Schooled at home

It works well for many, but state law has troubling gaps

September 15, 2009 

Alaska has some of the most lax home-schooling laws in the nation, according to a report in Sunday's Daily News. Home schooling can be a highly effective option for educated, motivated parents who have the time and expertise to handle such a profound responsibility. However, our home-schooling laws are so lax, parents don't even have to notify the state that they have a school-age child whom they are educating at home, let alone show that their children are actually learning anything.

That needs to change. These gaps in the law make it too easy for irresponsible parents like Papa Pilgrim to evade the compulsory schooling law and raise their children in ignorance.

Reform has to start with the most basic change: Requiring parents to let the state know when they are home schooling a child. As part of the process, the state could supply the parents with information about home-school support programs offered by various Alaska school districts. Parents may not be aware of those programs, which offer money for home-school educational activities and materials, such as computers.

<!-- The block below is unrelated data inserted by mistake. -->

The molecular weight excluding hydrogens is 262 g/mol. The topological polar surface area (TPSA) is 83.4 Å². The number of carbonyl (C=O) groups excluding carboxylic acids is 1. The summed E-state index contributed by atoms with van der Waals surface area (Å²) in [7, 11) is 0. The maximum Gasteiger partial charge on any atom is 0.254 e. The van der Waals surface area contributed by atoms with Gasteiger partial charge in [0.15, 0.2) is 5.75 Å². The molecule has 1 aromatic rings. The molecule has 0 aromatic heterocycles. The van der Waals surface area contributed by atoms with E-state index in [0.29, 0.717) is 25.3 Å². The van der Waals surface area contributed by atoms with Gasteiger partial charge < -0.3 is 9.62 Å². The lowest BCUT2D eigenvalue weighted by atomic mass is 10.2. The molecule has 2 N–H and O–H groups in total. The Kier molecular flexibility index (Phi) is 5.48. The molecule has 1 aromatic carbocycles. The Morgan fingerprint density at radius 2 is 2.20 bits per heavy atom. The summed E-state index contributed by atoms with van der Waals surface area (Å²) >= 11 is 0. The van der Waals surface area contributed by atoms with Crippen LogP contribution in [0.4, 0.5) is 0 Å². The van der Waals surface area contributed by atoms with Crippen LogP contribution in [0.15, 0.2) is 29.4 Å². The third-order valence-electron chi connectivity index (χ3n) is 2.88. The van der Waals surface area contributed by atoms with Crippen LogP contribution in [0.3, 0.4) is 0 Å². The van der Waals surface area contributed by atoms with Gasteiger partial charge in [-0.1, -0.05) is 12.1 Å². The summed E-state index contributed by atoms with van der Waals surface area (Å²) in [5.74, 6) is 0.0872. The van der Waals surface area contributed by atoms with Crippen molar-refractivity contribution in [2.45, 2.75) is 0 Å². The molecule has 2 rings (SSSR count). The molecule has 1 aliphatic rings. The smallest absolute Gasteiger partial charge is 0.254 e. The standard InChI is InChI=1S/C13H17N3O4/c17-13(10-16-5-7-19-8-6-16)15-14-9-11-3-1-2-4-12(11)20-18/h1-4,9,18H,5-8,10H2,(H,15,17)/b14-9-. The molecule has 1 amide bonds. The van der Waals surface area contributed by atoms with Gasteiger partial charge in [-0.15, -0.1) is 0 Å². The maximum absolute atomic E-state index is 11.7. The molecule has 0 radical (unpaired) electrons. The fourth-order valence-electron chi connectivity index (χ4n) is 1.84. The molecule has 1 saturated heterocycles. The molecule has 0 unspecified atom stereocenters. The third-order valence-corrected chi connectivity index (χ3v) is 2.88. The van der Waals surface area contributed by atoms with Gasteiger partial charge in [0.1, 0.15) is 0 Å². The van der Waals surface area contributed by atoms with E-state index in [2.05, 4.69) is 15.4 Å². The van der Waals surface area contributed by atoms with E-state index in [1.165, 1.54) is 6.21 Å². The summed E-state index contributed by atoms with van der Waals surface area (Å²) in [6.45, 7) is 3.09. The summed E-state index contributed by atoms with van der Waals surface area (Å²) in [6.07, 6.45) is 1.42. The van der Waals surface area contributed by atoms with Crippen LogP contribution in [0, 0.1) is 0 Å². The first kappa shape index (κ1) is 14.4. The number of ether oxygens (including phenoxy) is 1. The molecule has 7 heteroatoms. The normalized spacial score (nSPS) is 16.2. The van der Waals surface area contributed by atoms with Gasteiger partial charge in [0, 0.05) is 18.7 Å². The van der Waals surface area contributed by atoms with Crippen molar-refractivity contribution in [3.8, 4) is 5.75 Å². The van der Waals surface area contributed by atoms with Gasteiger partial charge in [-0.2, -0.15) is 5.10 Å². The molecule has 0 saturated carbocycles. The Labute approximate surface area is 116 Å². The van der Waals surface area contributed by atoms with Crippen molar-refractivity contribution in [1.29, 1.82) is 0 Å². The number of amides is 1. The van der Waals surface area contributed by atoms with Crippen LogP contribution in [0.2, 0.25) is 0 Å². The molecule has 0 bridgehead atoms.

Most fundamentally, the state needs to know whether the home-schooled children are actually getting an education. Alaska school superintendents routinely report that their districts enroll formerly home-schooled students who are far behind academically.

State law does provide some academic oversight of home schooling, but only when home-school students get help through a school district correspondence program. Those students have to take the state's standardized tests to measure their educational progress.

The same requirement should apply to students who are being taught at home without any help from a state-recognized correspondence program. In fact, that kind of academic oversight is even more important in those circumstances. In general, when parents don't get outside support, their home-schooled students are at a greater risk of not getting a real education.

Efforts to tighten up Alaska's home-schooling law will probably hit stiff political resistance. Alaska has no shortage of parents who want to be left alone to educate their children as they see fit.

They do have that freedom, and that is a good thing. But that freedom is not unlimited.

Parents don't have the right, whether intentionally, through negligence or just simple lack of expertise, to keep their children mired in ignorance.

Alaska state law says all children must be educated. That law needs to provide more oversight, to make sure students being educated at home are actually learning.

BOTTOM LINE: Alaska's lax home-schooling law needs to be tightened up.

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